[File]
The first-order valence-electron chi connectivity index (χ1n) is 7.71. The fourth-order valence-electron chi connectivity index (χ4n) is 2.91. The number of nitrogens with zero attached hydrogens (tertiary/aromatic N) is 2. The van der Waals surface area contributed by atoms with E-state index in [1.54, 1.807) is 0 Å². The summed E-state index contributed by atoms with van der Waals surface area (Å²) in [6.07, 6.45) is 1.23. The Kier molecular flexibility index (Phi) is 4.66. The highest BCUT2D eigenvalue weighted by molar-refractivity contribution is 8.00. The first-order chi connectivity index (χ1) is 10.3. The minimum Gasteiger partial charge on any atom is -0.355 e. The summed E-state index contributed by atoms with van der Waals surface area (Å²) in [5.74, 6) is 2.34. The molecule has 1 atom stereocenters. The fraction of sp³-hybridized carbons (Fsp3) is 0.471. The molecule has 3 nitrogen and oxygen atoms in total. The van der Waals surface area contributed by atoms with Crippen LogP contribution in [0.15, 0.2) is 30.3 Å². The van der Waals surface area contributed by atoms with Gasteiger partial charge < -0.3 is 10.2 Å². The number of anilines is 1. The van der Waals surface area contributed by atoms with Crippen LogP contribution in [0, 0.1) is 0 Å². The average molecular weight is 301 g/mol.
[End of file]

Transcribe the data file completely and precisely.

The first-order valence-electron chi connectivity index (χ1n) is 7.71. The fourth-order valence-electron chi connectivity index (χ4n) is 2.91. The number of nitrogens with zero attached hydrogens (tertiary/aromatic N) is 2. The van der Waals surface area contributed by atoms with E-state index in [1.54, 1.807) is 0 Å². The summed E-state index contributed by atoms with van der Waals surface area (Å²) in [6.07, 6.45) is 1.23. The Kier molecular flexibility index (Phi) is 4.66. The highest BCUT2D eigenvalue weighted by molar-refractivity contribution is 8.00. The first-order chi connectivity index (χ1) is 10.3. The minimum Gasteiger partial charge on any atom is -0.355 e. The summed E-state index contributed by atoms with van der Waals surface area (Å²) in [5.74, 6) is 2.34. The molecule has 1 atom stereocenters. The fraction of sp³-hybridized carbons (Fsp3) is 0.471. The molecule has 3 nitrogen and oxygen atoms in total. The van der Waals surface area contributed by atoms with Crippen LogP contribution in [0.15, 0.2) is 30.3 Å². The van der Waals surface area contributed by atoms with Gasteiger partial charge < -0.3 is 10.2 Å². The number of anilines is 1. The van der Waals surface area contributed by atoms with Crippen LogP contribution in [0, 0.1) is 0 Å². The average molecular weight is 301 g/mol.